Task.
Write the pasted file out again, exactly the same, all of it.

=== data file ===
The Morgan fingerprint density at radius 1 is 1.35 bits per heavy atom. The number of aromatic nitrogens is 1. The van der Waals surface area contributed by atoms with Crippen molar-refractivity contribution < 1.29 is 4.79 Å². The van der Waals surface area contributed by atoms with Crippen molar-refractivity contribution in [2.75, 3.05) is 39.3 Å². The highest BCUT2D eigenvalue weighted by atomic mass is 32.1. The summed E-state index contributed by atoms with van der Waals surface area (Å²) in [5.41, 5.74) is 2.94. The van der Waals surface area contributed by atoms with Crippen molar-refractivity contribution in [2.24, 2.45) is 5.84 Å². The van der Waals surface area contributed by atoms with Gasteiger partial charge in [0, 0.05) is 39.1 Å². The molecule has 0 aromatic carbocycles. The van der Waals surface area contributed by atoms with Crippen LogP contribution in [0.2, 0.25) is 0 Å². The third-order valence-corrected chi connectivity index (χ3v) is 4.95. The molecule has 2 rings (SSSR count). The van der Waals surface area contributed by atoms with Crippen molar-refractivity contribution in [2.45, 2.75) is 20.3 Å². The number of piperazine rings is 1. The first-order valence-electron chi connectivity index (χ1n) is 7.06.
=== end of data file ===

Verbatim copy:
The Morgan fingerprint density at radius 1 is 1.35 bits per heavy atom. The number of aromatic nitrogens is 1. The van der Waals surface area contributed by atoms with Crippen molar-refractivity contribution < 1.29 is 4.79 Å². The van der Waals surface area contributed by atoms with Crippen molar-refractivity contribution in [2.75, 3.05) is 39.3 Å². The highest BCUT2D eigenvalue weighted by atomic mass is 32.1. The summed E-state index contributed by atoms with van der Waals surface area (Å²) in [5.41, 5.74) is 2.94. The van der Waals surface area contributed by atoms with Crippen molar-refractivity contribution in [2.24, 2.45) is 5.84 Å². The van der Waals surface area contributed by atoms with Gasteiger partial charge in [0, 0.05) is 39.1 Å². The molecule has 0 aromatic carbocycles. The van der Waals surface area contributed by atoms with Crippen LogP contribution in [0.2, 0.25) is 0 Å². The third-order valence-corrected chi connectivity index (χ3v) is 4.95. The molecule has 2 rings (SSSR count). The van der Waals surface area contributed by atoms with Crippen molar-refractivity contribution in [2.45, 2.75) is 20.3 Å². The number of piperazine rings is 1. The first-order valence-electron chi connectivity index (χ1n) is 7.06.